Anti-Ethanol Machine Back in Action

Cindy Zimmerman

The Grocery Manufacturers Association (GMA) and fellow ethanol foes have been fairly quiet since food prices began moderating last year, but the coalition has gotten back into action this past week with a new campaign opposing E15.

gasA scathing editorial in the Washington Times Monday followed directly on the heels of a full-page ad in “The Hill” last week sponsored by GMA, the American Meat Institute, the Snack Food Association, the International Dairy Foods Association, and other groups representing oil companies, environmentalists and boat manufacturers. The editorial attacks “Big Corn” for claiming “that forcing Americans to use this renewable fuel would reduce dependency on Mideast oil and lead to cleaner air. It’s just as likely, however, that they want to get their hands on the $16 billion a year from the 45-cent-per-gallon “blender’s tax credit” – which actually goes to oil companies who blend ethanol with gasoline, not farmers.

The editorial states that increasing the use of ethanol will increase food prices, damage engines and have little or no impact on cutting the pollution in the air. Growth Energy, which filed the petition with EPA last year to increase the blend level for ethanol in gasoline to 15 percent, issued a response to the editorial charging that those conclusions are based on “obsolete information, ethanol myths and scare tactics.”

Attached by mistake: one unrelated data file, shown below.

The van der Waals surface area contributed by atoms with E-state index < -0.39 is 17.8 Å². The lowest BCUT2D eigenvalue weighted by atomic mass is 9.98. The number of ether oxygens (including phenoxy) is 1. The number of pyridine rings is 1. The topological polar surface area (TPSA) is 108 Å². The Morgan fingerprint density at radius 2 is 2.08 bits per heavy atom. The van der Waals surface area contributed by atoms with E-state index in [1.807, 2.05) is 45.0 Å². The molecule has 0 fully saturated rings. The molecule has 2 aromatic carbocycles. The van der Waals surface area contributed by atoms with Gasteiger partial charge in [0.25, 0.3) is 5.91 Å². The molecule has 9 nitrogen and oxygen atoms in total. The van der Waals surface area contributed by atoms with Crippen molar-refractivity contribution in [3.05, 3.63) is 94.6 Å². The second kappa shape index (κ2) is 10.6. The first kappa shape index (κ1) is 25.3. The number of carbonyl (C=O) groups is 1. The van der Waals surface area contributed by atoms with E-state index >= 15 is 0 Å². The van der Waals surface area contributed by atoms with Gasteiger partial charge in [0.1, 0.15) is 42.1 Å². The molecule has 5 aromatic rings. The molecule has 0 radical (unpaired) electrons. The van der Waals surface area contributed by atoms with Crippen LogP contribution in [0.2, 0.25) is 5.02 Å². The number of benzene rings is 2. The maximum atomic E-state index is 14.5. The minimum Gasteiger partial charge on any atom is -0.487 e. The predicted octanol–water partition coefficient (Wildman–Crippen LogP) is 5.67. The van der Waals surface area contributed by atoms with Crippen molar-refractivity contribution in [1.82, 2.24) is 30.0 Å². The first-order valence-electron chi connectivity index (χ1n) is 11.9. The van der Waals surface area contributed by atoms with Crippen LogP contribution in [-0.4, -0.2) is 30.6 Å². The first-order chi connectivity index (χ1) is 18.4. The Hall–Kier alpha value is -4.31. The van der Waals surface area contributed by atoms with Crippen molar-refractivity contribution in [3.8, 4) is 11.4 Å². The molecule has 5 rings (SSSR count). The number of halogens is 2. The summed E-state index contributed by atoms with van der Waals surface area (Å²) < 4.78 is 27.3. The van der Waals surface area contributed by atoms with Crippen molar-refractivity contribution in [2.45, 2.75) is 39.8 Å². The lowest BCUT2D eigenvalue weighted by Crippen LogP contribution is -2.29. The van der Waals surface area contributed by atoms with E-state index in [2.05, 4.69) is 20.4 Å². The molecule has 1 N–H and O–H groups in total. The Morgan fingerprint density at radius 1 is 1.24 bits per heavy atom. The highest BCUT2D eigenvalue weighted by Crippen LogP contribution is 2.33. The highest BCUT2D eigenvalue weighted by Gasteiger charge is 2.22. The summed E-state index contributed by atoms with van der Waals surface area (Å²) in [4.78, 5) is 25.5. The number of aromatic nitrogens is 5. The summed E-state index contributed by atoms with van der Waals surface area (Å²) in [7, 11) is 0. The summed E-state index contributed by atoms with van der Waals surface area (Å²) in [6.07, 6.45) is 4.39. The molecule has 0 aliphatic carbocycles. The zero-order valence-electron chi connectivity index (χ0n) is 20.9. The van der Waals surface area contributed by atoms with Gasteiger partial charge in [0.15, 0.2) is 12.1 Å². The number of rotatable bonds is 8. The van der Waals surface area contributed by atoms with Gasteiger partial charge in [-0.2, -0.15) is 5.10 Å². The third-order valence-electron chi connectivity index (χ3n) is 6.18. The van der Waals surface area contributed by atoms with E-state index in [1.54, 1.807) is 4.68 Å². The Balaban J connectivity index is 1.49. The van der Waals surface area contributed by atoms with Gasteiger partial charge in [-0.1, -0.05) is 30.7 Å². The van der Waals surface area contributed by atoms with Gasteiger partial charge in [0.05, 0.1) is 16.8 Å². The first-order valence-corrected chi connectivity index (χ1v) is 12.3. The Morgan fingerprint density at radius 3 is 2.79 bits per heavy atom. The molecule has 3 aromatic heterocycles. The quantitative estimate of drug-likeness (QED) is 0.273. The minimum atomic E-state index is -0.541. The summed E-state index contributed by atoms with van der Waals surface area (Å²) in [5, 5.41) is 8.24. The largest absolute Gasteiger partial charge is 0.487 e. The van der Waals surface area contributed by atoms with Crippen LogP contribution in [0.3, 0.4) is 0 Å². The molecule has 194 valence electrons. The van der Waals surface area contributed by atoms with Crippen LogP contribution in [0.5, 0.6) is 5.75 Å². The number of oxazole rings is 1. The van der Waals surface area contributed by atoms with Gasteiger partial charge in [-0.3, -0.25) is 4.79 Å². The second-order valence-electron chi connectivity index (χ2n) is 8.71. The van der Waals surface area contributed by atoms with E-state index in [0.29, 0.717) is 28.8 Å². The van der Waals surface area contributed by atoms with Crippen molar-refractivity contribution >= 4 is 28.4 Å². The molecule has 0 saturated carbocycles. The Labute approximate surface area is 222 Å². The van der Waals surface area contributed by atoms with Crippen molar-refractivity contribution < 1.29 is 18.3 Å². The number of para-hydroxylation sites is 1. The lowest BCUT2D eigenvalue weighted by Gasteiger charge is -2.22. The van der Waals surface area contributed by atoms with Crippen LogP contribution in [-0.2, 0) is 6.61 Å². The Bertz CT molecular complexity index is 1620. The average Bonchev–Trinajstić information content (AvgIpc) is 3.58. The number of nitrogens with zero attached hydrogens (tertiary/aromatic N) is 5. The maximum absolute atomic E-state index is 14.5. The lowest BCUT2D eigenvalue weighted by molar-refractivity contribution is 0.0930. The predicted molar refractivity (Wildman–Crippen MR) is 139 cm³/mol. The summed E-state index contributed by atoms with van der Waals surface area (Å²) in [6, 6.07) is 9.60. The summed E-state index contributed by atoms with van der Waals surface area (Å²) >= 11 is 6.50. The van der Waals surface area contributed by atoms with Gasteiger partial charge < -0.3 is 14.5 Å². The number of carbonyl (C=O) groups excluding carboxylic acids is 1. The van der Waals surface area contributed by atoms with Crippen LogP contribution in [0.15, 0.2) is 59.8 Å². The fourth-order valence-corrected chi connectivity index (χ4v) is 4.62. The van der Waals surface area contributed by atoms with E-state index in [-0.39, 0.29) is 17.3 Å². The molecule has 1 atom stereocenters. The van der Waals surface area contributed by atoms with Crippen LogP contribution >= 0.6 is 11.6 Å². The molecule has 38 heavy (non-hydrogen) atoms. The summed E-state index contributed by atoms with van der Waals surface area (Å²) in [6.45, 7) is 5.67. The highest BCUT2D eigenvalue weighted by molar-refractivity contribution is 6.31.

“First, technological advancements in the agriculture industry have made ethanol production more efficient than ever before. The latest crop forecasts prove that our farmers can produce more than enough grain to satisfy all the demand for food, fuel and feed in this country without increasing prices at the grocery store,” said Growth Energy CEO Tom Buis. “Second, exhaustive data has proven that engine performance and durability do not suffer from higher ethanol blends. According to a newly-released Rochester Institute of Technology study, E20 – a blend of 20-percent ethanol with gasoline – has no measurable impact on vehicle drivability or durability, and lower tailpipe emissions compared to conventional gasoline.

“Lastly, the editorial overlooks the economic and environmental benefits associated with higher blends of ethanol. A national study by the Windmill Group, out of North Dakota, estimated that moving from blends of E10 to E15 would create 136,000 jobs in the United States and help reduce our green house gas emissions. Science proves that grain ethanol is a low-carbon fuel that produces 59 percent fewer green house gas emissions than gasoline.”

The coalition behind the ad in “The Hill” has introduced a website called that claims ethanol is bad for engines, the environment, food prices and even rural communities. One of the sources they offer as proof that ethanol impacts food prices and rural communities is the Congressional Budget Office report released in April 2009 which concluded that ethanol had only a small impact on higher food costs, while high oil prices had the most impact. A recent report from the UK came up with the same conclusion and noted that the biggest driver for higher commodity prices at the time was fuel and fertilizer, which account for over half of the input costs for crop farmers.

Ethanol, food and fuel, Food prices, Growth Energy